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Student/Faculty Show
  • Exhibit dates: February 18–March 1, 2015
  • Closing reception: Sunday, March 1, 2:00–4:00 pm
  • Artwork pickup: Sunday, March 1, 4:00–5:00 pm
    Work can not be removed from the exhibit before this time.

 

 

 

The Art League’s annual Student/Faculty exhibit showcases the diversity and talent of our prestigious school in Old Town Alexandria, VA. Our gallery will feature works by our accomplished and acclaimed faculty of artists. Faculty works will be showcased alongside hundreds of paintings, drawings, prints, stained glass works, jewelry, ceramics, pottery, fiber pieces, mosaics, and sculptures created by our student body.

Exhibit programs (PDF downloads)


To volunteer: Call the School Office at 703-683-2323 or email school@theartleague.org.

 


 

Judge’s statement by Joseph DiBella

 

To exhibiting artists and the general public, the selections of an art juror may often seem to be subjective or biased. Both in fact are true. One juror may very well make completely different decisions than another would. But each juror, qualified from past experience as exhibiting artist and juror and sometimes teacher, carries not only credentials but also preferences. I look for what strikes me, holds my attention, makes me think, and shows me how to think.

 

This is my process of determining the ultimate success of a work and the reason why my attention is drawn by and adhered to the work. I look for the assimilation of three elements: concept, composition and craft. Notice that I do not include “style” or “school” or “medium” as requisite elements in the connection with a work, although certainly they do play a part in my evaluation. I am drawn to a work that inherently creates a problem that needs to be solved.

 

Take, for example, a few of the works that I chose for awards. Virginia Coffindaffer‘s watercolor demonstrates problem solving. Here is a recognizable image of a batter, catcher and umpire in a baseball stadium. But the expectation of the image hits me with unexpected relationships. The red catcher in the center of the composition would seem to be the most dominating component of the work. Yet, the artist engineers the interaction of axes, negative spaces, and density with open areas to cause the viewer’s focus not to rest only on one location. Of course, simultaneously, the painting shows considerable control of the technical medium of watercolor. The moment of action portrayed in the subjects and the care of the handling of the medium may seem contradictory but that is precisely the success of this piece. Such is the case with Jean Stark’s superb drawing. It transports the viewer into multiple spatial readings and just when you think you’ve come to a conclusion you are again swept into another set of visual cues of movement in and across the picture plane. The rhythmic interplay of directional guidance, textural pauses, misty screens and impenetrable cloud-like passages is rich and complex, yet coherent. Elena Strunk takes on what would seem to be an irreconcilable task to address the horror of a contemporary political evil with the power of compositional integrity. Here the artist appropriates from the media and invents her own expressive structure.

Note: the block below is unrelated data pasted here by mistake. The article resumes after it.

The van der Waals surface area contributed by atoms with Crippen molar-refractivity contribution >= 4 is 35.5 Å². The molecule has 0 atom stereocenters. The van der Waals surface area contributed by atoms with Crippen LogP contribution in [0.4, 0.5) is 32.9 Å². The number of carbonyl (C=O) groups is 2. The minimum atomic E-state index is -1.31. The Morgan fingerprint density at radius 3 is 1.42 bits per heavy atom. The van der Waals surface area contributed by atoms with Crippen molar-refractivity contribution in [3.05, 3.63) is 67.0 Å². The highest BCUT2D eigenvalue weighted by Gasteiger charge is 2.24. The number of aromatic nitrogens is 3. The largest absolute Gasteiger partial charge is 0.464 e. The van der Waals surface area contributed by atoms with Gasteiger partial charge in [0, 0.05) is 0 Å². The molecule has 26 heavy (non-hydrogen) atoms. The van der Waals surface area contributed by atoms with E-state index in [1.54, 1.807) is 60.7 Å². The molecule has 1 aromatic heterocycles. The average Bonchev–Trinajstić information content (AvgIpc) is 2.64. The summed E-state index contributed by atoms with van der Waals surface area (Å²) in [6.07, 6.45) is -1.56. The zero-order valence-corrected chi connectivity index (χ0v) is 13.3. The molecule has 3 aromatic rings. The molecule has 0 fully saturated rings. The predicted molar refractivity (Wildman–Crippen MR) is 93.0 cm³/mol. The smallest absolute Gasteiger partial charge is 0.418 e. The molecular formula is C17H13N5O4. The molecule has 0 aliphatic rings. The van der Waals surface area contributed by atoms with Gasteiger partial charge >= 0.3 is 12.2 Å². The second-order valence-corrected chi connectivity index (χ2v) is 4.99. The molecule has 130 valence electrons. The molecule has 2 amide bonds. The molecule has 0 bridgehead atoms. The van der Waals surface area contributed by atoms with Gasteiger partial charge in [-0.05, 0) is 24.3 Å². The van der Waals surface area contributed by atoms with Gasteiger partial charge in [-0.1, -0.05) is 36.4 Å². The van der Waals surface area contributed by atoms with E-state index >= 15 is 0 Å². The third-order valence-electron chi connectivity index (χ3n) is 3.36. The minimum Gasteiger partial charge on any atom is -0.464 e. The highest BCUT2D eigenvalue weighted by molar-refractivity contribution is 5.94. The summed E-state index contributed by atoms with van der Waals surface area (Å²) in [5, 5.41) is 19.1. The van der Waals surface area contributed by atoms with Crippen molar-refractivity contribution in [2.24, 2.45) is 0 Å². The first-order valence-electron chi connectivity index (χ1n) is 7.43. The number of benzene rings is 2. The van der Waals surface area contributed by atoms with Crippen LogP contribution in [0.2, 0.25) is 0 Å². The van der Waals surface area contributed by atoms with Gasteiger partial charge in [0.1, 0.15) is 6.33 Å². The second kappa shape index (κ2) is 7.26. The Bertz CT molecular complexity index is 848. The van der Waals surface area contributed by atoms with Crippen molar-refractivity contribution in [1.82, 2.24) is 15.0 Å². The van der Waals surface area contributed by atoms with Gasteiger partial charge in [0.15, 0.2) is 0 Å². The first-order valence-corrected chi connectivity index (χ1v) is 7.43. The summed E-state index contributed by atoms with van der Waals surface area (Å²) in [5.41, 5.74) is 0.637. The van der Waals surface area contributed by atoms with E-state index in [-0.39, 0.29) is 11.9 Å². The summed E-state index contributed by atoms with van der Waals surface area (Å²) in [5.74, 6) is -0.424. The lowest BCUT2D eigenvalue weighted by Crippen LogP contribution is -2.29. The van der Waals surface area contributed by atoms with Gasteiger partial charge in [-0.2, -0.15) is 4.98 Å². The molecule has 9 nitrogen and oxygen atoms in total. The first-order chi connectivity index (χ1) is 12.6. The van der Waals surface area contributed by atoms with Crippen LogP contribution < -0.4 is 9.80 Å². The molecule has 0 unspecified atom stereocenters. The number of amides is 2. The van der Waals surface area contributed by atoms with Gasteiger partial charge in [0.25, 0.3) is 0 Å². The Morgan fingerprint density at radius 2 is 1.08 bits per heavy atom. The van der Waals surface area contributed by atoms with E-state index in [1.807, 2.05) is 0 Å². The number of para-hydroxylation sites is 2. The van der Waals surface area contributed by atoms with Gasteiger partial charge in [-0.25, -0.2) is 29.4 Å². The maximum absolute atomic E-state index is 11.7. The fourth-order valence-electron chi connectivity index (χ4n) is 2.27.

Among the merit awards there are works that especially intrigued me. Throwing off the viewer, Monica Kruszka takes something that is pervasively familiar in our culture and makes it alien. The invention of this piece is not solely in its peculiar use of readymade ‘body’ parts from Barbie dolls and other found objects, but also and equally in its smart design and its suggestion of layered depth and actual projection. Allison O’Shea taps into Photorealism in her painting but the viewer’s temptation to be caught up with details and strength of technical handling is pulled by the abstraction of its structure that simultaneously offers a worm’s eye perspective into the illusionistic space and cuts the picture plane in half.

 

Being limited to a set maximum number of awards and merits is a good thing because it makes the process selective. Nonetheless, given the extent of outstanding work throughout this show, it is good as well to make note of one other work. Vicki St. Germain teases the audience. Here she references some of the characteristics of American trompe-l'œil still life painting reminiscent of Will Harnett but offers what I like to call a representative self-portrait. While the carefully executed forms of most of the work stoically occupy the majority of the painting, the light blue cap atop the bottle of St. Germain is clearly a stand-in for the artist. This visual pun is a play on image, sign, illusion and allusion.

 

I am always impressed by the quality and diversity of the work by artists in The Art League and their exhibits are always challenging and enjoyable. The exhibit’s broad spectrum of approaches is a testimony to engaged artists and instructors alike.

 

 

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